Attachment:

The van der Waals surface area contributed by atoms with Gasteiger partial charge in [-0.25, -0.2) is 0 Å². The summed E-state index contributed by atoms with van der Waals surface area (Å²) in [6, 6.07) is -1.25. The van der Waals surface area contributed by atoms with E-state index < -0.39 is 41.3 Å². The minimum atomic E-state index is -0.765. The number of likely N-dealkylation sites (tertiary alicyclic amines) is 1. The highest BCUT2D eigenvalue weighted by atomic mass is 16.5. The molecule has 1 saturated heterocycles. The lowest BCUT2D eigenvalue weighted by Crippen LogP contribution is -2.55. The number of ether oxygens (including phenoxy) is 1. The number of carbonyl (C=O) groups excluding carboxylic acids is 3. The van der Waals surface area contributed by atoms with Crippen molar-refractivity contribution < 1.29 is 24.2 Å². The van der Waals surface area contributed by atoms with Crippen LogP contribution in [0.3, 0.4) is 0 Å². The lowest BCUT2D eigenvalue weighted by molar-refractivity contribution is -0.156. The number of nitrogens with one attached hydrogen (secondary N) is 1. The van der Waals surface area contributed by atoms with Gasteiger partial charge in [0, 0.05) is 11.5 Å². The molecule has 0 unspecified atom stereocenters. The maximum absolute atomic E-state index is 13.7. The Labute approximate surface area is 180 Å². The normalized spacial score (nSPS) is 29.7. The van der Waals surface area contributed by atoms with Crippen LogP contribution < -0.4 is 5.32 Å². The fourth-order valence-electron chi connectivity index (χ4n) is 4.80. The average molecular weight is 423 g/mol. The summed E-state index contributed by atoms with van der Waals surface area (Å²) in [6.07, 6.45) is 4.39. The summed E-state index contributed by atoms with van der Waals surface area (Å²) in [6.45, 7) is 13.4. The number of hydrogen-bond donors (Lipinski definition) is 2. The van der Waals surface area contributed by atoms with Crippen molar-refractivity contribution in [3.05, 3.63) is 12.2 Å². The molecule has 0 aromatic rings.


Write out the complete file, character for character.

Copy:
The van der Waals surface area contributed by atoms with Gasteiger partial charge in [-0.25, -0.2) is 0 Å². The summed E-state index contributed by atoms with van der Waals surface area (Å²) in [6, 6.07) is -1.25. The van der Waals surface area contributed by atoms with E-state index < -0.39 is 41.3 Å². The minimum atomic E-state index is -0.765. The number of likely N-dealkylation sites (tertiary alicyclic amines) is 1. The highest BCUT2D eigenvalue weighted by atomic mass is 16.5. The molecule has 1 saturated heterocycles. The lowest BCUT2D eigenvalue weighted by Crippen LogP contribution is -2.55. The number of ether oxygens (including phenoxy) is 1. The number of carbonyl (C=O) groups excluding carboxylic acids is 3. The van der Waals surface area contributed by atoms with Crippen molar-refractivity contribution < 1.29 is 24.2 Å². The van der Waals surface area contributed by atoms with Crippen LogP contribution in [0.3, 0.4) is 0 Å². The lowest BCUT2D eigenvalue weighted by molar-refractivity contribution is -0.156. The number of nitrogens with one attached hydrogen (secondary N) is 1. The van der Waals surface area contributed by atoms with Gasteiger partial charge in [0, 0.05) is 11.5 Å². The molecule has 0 unspecified atom stereocenters. The maximum absolute atomic E-state index is 13.7. The Labute approximate surface area is 180 Å². The normalized spacial score (nSPS) is 29.7. The van der Waals surface area contributed by atoms with Crippen LogP contribution < -0.4 is 5.32 Å². The fourth-order valence-electron chi connectivity index (χ4n) is 4.80. The average molecular weight is 423 g/mol. The summed E-state index contributed by atoms with van der Waals surface area (Å²) in [6.07, 6.45) is 4.39. The summed E-state index contributed by atoms with van der Waals surface area (Å²) in [6.45, 7) is 13.4. The number of hydrogen-bond donors (Lipinski definition) is 2. The van der Waals surface area contributed by atoms with Crippen molar-refractivity contribution in [3.05, 3.63) is 12.2 Å². The molecule has 0 aromatic rings.